Some great tits breed close to the nest where they hatched while others look for a breeding place several kilometres away. In a study carried out at the University of Antwerp, Peter Korsten, who currently works at the University of Groningen, discovered that this distance is heritable. Furthermore, the heritable differences in travel distance are genetically related to heritable differences in exploratory behaviour, the pace at which a great tit explores new surroundings.
The results of the study are published today in Nature Communications. Korsten: ‘This is a piece of fundamental research. Having said this, any information about factors that affect the distribution of birds and other animals is important for keeping tabs on the consequences of the fragmentation of their natural habitats.’
For the purposes of this study, Korsten and his Flemish colleagues used a data set from the University of Antwerp, containing information collected since 1994 about hundreds of great tits in an area near Antwerp. Led by Professor Erik Matthysen, the researchers analysed the distance travelled by hundreds of great tits between the place where they hatched and their chosen breeding place, the extent to which they explored their surroundings (exploratory behaviour), as well as the known family relationships between hundreds of individuals in the population.
Korsten used information from the Antwerp data set to study the distances travelled by the great tits. ‘We found huge differences. Some birds breed in a nest box within ten metres of where they hatched, while others breed three kilometres away.’ In fact some great tits probably fly even further and end up outside the boundaries of the study site, but the data set has no information on these birds.Using genealogical information about the great tits, Korsten worked out that genetic predisposition accounts for 15% of the individual differences in travel distances. Moreover, Korsten noted differences in the urge to travel between male and female birds: ‘On average, female great tits travel further than males.’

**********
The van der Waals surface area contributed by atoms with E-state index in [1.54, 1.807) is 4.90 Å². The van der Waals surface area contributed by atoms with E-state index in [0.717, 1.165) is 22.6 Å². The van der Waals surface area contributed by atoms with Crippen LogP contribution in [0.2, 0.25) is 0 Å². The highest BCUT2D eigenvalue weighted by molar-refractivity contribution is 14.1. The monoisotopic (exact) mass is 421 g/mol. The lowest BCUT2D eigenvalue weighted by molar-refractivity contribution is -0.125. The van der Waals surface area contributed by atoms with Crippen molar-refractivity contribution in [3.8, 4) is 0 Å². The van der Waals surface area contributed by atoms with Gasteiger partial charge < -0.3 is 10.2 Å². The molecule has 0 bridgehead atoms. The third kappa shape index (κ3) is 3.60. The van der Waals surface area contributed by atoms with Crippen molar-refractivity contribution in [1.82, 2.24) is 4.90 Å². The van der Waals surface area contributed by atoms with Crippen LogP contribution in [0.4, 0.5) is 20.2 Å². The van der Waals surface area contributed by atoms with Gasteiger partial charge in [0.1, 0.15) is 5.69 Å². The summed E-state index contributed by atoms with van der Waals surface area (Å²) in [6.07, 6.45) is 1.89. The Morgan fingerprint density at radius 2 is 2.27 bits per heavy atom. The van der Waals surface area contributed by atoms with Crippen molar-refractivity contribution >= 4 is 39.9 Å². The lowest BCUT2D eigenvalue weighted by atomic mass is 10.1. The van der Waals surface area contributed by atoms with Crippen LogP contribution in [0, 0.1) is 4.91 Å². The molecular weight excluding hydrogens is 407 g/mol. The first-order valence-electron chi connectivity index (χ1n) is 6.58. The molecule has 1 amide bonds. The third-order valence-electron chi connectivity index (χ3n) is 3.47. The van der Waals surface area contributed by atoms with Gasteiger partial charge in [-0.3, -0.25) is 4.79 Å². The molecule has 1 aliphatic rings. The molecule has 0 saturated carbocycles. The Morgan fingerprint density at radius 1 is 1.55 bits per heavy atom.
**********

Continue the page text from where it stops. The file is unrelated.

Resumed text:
The Flemish researchers also studied the exploratory behaviour of the great tits and added the results to the database. There are huge individual differences in the way birds explore new surroundings. It has been known for some time that animals show individual differences in behaviour, comparable to personality differences in humans.
Previous research showed that differences in exploratory behaviour are linked to other behaviours. Fast explorers are more aggressive, for example, and tend to take more risks. Korsten’s research shows that in great tits, these differences are 30% genetically determined. ‘What’s more, the genetic predisposition for exploratory behaviour is linked to the genetic predisposition for the travel bug. This would seem to indicate that heritable “personality” differences in great tits may have a direct influence on their dispersal.’
The dispersal distance (the distance that animals travel between place of birth and breeding place) is an important ecological variable, which can determine the viability of small populations. The dispersal distance influences the variation in numbers and genetic composition of a population, and therefore the degree of inbreeding and local adaptation as a result of natural selection. Up until now, little was known about the internal factors (such as heredity) that affect the distance birds fly between the place where they hatched and their breeding place. Information about factors that influence the dispersal of animals in the wild can also contribute to the protection of fragmented and endangered species.
Peter Korsten (1973) studied biology at the University of Groningen, where he also conducted PhD research at the Animal Ecology Department. He then embarked on a study of genetics and personality in great tits at the Max Planck Institute for Ornithology in Germany, before working at the University of Edinburgh in Scotland. Korsten started his latest study in Edinburgh in association with the University of Antwerp, where all the practical work was carried out. He completed the research at the University of Groningen, his current place of work.
Dr Peter Korsten
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